Thumbnail
Access Restriction
Open

Author Schwenke, Daryl O. ♦ Tokudome, Takeshi ♦ Shirai, Mikiyasu ♦ Hosoda, Hiroshi ♦ Horio, Takeshi ♦ Kishimoto, Ichiro ♦ Kangawa, Kenji
Source Paperity
Content type Text
Publisher Oxford University Press
File Format PDF ♦ HTM / HTML
Copyright Year ©2008
Abstract Chronic exposure to hypoxia, a common adverse consequence of most pulmonary disorders, can lead to a sustained increase in pulmonary arterial pressure (PAP), right ventricular hypertrophy, and is, therefore, closely associated with heart failure and increased mortality. Ghrelin, originally identified as an endogenous GH secretagogue, has recently been shown to possess potent vasodilator properties, likely involving modulation of the vascular endothelium and its associated vasoactive peptides. In this study we hypothesized that ghrelin would impede the pathogenesis of pulmonary arterial hypertension during chronic hypoxia (CH). PAP was continuously measured using radiotelemetry, in conscious male Sprague Dawley rats, in normoxia and during 2-wk CH (10% O2). During this hypoxic period, rats received a daily sc injection of either saline or ghrelin (150 μg/kg). Subsequently, heart and lung samples were collected for morphological, histological, and molecular analyses. CH significantly elevated PAP in saline-treated rats, increased wall thickness of peripheral pulmonary arteries, and, consequently, induced right ventricular hypertrophy. In these rats, CH also led to the overexpression of endothelial nitric oxide synthase mRNA and protein, as well as endothelin-1 mRNA within the lung. Exogenous ghrelin administration attenuated the CH-induced overexpression of endothelial nitric oxide synthase mRNA and protein, as well as endothelin-1 mRNA. Consequently, ghrelin significantly attenuated the development of pulmonary arterial hypertension, pulmonary vascular remodeling, and right ventricular hypertrophy. These results demonstrate the therapeutic benefits of ghrelin for impeding the pathogenesis of pulmonary hypertension and right ventricular hypertrophy, particularly in subjects prone to CH (e.g. pulmonary disorders).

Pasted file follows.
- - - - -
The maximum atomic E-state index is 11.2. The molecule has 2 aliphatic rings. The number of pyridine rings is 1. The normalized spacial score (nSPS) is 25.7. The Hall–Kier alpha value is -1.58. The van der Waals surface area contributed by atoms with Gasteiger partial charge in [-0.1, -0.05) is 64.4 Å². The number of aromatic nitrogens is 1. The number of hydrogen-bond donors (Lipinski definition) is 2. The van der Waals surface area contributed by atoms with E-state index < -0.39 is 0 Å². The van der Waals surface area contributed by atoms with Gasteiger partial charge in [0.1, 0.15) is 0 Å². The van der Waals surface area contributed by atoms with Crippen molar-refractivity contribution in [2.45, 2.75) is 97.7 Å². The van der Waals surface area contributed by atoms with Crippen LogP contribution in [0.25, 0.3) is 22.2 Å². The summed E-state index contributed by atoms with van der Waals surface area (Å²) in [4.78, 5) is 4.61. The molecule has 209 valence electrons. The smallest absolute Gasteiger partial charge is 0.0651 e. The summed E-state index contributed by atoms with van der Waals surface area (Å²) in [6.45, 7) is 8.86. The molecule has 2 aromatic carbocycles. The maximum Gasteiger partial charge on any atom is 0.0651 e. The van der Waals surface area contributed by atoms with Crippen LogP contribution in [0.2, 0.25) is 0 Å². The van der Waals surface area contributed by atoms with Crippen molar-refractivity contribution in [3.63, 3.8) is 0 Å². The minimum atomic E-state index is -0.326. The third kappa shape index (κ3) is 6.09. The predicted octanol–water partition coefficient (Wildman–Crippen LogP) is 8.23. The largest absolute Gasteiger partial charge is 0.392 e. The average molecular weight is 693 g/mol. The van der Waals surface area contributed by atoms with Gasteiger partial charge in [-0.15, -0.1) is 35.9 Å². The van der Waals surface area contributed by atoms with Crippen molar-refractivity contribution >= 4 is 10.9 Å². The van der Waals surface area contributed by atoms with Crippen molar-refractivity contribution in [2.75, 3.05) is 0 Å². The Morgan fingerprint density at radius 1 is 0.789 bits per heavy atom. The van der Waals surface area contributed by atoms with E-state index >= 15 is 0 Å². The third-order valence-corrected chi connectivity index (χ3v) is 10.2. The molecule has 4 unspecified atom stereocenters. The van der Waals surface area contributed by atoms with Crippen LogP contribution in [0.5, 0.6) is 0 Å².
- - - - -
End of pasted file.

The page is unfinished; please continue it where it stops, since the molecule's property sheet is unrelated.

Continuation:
Learning Resource Type Article
Publisher Date 2008-01-01
Journal Endocrinology
Volume Number 149
Issue Number 1